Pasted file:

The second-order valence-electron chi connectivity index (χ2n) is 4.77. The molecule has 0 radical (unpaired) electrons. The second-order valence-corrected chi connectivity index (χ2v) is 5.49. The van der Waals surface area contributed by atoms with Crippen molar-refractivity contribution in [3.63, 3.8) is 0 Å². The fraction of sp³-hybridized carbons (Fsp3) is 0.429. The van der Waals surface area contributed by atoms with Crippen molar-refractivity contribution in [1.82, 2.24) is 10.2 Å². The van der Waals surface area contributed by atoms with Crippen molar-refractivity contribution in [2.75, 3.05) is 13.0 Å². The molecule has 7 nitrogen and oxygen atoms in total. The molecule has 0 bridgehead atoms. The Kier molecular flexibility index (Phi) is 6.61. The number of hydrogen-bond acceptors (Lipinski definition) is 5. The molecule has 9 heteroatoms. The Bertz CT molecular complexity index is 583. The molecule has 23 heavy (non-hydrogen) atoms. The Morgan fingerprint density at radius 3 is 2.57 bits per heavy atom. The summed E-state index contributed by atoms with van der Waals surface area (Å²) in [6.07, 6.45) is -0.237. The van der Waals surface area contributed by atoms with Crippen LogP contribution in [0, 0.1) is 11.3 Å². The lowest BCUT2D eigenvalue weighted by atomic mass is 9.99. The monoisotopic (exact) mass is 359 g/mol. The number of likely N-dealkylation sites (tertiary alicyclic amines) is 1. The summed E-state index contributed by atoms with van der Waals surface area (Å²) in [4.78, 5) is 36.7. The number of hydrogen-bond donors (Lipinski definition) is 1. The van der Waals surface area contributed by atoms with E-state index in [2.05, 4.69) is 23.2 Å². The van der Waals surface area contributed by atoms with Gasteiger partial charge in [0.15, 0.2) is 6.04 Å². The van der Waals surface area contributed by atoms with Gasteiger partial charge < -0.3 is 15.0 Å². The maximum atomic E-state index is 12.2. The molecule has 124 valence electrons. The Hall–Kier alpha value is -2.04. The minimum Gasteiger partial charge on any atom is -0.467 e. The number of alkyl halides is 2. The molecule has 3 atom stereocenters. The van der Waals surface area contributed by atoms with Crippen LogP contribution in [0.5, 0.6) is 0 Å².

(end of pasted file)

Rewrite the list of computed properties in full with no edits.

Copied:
The second-order valence-electron chi connectivity index (χ2n) is 4.77. The molecule has 0 radical (unpaired) electrons. The second-order valence-corrected chi connectivity index (χ2v) is 5.49. The van der Waals surface area contributed by atoms with Crippen molar-refractivity contribution in [3.63, 3.8) is 0 Å². The fraction of sp³-hybridized carbons (Fsp3) is 0.429. The van der Waals surface area contributed by atoms with Crippen molar-refractivity contribution in [1.82, 2.24) is 10.2 Å². The van der Waals surface area contributed by atoms with Crippen molar-refractivity contribution in [2.75, 3.05) is 13.0 Å². The molecule has 7 nitrogen and oxygen atoms in total. The molecule has 0 bridgehead atoms. The Kier molecular flexibility index (Phi) is 6.61. The number of hydrogen-bond acceptors (Lipinski definition) is 5. The molecule has 9 heteroatoms. The Bertz CT molecular complexity index is 583. The molecule has 23 heavy (non-hydrogen) atoms. The Morgan fingerprint density at radius 3 is 2.57 bits per heavy atom. The summed E-state index contributed by atoms with van der Waals surface area (Å²) in [6.07, 6.45) is -0.237. The van der Waals surface area contributed by atoms with Crippen LogP contribution in [0, 0.1) is 11.3 Å². The lowest BCUT2D eigenvalue weighted by atomic mass is 9.99. The monoisotopic (exact) mass is 359 g/mol. The number of likely N-dealkylation sites (tertiary alicyclic amines) is 1. The summed E-state index contributed by atoms with van der Waals surface area (Å²) in [4.78, 5) is 36.7. The number of hydrogen-bond donors (Lipinski definition) is 1. The van der Waals surface area contributed by atoms with E-state index in [2.05, 4.69) is 23.2 Å². The van der Waals surface area contributed by atoms with Gasteiger partial charge in [0.15, 0.2) is 6.04 Å². The van der Waals surface area contributed by atoms with Gasteiger partial charge < -0.3 is 15.0 Å². The maximum atomic E-state index is 12.2. The molecule has 124 valence electrons. The Hall–Kier alpha value is -2.04. The minimum Gasteiger partial charge on any atom is -0.467 e. The number of alkyl halides is 2. The molecule has 3 atom stereocenters. The van der Waals surface area contributed by atoms with Crippen LogP contribution in [0.5, 0.6) is 0 Å².